The real payoff here is the advice at the bottom of the article, recommending less meat and more fruits and vegetables. A healthy diet seems to be good for everything!

Besides, baking soda is pretty nasty.

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K Lowering Drugs

Jun 30 2016 Published by under Kidney Function

As kidney function deteriorates, patients often suffer elevated levels of potassium (K) that can lead to cardiac rhythm disturbances and other bad things. For years we have prescribed sodium polystyrene sulfonate (Kayexalate), a resin that exchanges sodium (Na) for K in the gut. While it's good to then poop out the K, the patient can absorb more Na, a problem for those with kidney disease. Also, this drug is so old (how old is it?) that it was not subjected to the current level of FDA safety and efficacy studies.

Our pharmaceutical companies have provided an alternative. Patiromer (Veltassa) is a polymer that binds K without releasing Na. So far, so good. It does reduce K levels in patients. Unfortunately, it cannot be taken with other medications because it  can bind them and prevent their absorption into the body. Kidney disease patients generally require a whole bunch of drugs, so this is a bit of an issue.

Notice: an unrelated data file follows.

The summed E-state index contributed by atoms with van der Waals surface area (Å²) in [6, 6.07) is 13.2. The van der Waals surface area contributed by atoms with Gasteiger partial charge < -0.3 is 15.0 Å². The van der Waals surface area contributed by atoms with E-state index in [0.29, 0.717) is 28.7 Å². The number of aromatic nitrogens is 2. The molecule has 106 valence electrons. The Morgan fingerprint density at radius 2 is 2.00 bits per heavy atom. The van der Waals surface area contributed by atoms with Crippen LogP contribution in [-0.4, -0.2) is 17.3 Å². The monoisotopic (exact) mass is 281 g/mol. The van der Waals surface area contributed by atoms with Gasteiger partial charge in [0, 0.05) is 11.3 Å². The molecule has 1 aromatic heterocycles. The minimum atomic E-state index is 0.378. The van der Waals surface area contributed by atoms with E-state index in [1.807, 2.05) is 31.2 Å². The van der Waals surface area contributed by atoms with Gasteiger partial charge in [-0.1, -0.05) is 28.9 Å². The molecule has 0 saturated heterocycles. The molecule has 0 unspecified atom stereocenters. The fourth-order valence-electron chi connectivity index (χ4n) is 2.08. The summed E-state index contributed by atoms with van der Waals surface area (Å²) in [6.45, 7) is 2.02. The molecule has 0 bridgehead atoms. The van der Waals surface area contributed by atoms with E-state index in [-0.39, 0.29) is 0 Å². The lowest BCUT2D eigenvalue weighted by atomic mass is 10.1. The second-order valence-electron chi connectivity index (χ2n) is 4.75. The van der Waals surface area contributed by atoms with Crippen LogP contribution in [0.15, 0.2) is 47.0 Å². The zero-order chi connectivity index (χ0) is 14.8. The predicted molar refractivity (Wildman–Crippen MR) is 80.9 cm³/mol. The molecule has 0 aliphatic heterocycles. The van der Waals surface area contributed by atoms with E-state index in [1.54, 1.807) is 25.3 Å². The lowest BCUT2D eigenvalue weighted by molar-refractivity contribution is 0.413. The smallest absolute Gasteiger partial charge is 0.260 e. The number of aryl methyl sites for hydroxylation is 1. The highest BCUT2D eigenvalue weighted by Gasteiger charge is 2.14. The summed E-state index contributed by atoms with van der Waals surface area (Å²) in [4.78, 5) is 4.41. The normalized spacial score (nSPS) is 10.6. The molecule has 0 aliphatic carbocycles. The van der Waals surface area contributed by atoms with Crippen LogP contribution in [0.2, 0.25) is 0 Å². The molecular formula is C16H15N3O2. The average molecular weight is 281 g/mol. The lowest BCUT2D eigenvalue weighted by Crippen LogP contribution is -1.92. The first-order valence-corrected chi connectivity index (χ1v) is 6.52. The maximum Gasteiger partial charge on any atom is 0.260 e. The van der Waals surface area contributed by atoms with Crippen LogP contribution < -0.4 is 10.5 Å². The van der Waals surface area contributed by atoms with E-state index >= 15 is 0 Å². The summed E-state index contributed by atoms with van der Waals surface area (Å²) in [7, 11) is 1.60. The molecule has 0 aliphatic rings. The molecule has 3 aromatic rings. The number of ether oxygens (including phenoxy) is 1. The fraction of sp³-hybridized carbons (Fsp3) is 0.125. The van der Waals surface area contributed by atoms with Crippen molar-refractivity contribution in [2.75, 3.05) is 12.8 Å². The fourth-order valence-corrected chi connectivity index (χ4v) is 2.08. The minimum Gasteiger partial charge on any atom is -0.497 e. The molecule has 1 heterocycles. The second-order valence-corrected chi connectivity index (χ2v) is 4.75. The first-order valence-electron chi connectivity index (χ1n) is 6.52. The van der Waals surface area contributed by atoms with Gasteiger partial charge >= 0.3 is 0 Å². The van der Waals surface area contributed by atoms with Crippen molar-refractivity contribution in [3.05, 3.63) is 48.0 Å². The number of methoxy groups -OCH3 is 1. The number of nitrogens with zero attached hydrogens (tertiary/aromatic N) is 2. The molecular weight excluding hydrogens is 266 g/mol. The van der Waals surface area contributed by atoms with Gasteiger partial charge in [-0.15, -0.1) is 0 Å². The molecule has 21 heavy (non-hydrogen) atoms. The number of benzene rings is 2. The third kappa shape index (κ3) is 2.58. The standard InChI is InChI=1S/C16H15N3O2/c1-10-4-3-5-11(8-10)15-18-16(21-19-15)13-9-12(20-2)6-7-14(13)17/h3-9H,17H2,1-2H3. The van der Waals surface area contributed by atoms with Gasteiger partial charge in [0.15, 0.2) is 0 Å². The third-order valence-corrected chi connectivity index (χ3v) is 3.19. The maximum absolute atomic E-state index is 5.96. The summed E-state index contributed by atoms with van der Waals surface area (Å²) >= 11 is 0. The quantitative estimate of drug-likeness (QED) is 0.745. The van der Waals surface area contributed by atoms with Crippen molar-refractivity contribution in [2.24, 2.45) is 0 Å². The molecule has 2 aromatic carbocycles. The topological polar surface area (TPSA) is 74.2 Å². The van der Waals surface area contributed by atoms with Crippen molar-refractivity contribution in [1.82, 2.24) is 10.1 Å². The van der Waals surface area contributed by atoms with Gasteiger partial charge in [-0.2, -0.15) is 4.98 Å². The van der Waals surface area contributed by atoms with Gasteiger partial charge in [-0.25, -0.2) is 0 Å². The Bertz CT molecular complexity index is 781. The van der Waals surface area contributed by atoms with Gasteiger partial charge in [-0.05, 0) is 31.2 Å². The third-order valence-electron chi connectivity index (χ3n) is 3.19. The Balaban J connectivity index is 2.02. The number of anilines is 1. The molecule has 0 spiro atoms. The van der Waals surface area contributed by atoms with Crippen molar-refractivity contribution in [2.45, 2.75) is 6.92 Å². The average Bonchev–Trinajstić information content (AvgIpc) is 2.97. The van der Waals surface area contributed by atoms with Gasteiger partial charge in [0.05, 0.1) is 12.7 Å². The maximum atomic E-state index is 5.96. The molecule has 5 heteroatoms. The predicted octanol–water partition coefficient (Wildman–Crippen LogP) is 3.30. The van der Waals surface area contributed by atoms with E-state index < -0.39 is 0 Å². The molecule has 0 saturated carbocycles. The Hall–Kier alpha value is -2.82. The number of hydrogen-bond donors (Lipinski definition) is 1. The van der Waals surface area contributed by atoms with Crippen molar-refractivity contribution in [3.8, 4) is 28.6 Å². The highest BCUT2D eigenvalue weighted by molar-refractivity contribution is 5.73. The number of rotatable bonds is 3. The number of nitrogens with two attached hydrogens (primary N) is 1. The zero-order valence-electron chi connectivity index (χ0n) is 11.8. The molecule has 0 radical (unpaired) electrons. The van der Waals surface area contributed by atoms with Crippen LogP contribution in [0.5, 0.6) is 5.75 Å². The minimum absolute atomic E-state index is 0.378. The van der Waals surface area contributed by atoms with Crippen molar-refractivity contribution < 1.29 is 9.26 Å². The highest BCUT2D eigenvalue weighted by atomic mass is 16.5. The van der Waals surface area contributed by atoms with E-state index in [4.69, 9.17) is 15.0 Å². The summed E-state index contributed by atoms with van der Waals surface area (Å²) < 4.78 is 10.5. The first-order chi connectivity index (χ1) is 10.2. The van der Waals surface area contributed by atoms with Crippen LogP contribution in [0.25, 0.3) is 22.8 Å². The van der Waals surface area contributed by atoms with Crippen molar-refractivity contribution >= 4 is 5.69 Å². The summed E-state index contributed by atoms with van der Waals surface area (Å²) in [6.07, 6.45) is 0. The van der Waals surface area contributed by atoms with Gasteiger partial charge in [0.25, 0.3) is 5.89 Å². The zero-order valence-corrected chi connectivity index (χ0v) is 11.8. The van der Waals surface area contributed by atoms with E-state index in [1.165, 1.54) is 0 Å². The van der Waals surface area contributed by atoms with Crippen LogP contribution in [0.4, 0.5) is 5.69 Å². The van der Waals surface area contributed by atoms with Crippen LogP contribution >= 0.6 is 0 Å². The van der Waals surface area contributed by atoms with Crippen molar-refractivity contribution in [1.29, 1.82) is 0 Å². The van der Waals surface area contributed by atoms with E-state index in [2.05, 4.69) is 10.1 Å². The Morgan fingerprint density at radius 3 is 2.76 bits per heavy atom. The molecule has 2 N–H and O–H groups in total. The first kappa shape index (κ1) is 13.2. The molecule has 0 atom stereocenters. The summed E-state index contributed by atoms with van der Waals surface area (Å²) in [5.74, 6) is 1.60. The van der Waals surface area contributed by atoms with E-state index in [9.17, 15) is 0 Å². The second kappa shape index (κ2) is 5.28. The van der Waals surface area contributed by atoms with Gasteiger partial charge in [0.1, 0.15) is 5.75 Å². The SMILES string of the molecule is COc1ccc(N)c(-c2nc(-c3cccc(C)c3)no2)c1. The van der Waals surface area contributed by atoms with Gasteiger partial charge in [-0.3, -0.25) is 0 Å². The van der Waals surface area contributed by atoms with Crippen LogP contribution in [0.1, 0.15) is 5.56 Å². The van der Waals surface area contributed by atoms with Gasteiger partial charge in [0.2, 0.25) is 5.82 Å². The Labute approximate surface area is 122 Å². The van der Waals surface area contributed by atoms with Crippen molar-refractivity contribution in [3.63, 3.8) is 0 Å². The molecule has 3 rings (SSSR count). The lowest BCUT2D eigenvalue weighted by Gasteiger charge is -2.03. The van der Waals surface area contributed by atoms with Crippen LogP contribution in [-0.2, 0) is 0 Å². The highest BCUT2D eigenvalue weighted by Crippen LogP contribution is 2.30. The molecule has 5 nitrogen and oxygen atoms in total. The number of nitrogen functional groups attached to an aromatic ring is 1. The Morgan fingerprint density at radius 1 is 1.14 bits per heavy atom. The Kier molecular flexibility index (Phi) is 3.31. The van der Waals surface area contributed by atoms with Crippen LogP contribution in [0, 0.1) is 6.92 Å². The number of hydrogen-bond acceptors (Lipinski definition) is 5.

I have a patient who requires some Kayexalate every day to keep blood levels normal, and it works well. However, the texture is gritty. I want to know if patiromer also has a gritty texture. I know it is more expensive, but if it annoys patients less it could be worth the money.

Have you taken patiromir or prescribed it? Let me know what you or your patients think in the comments please!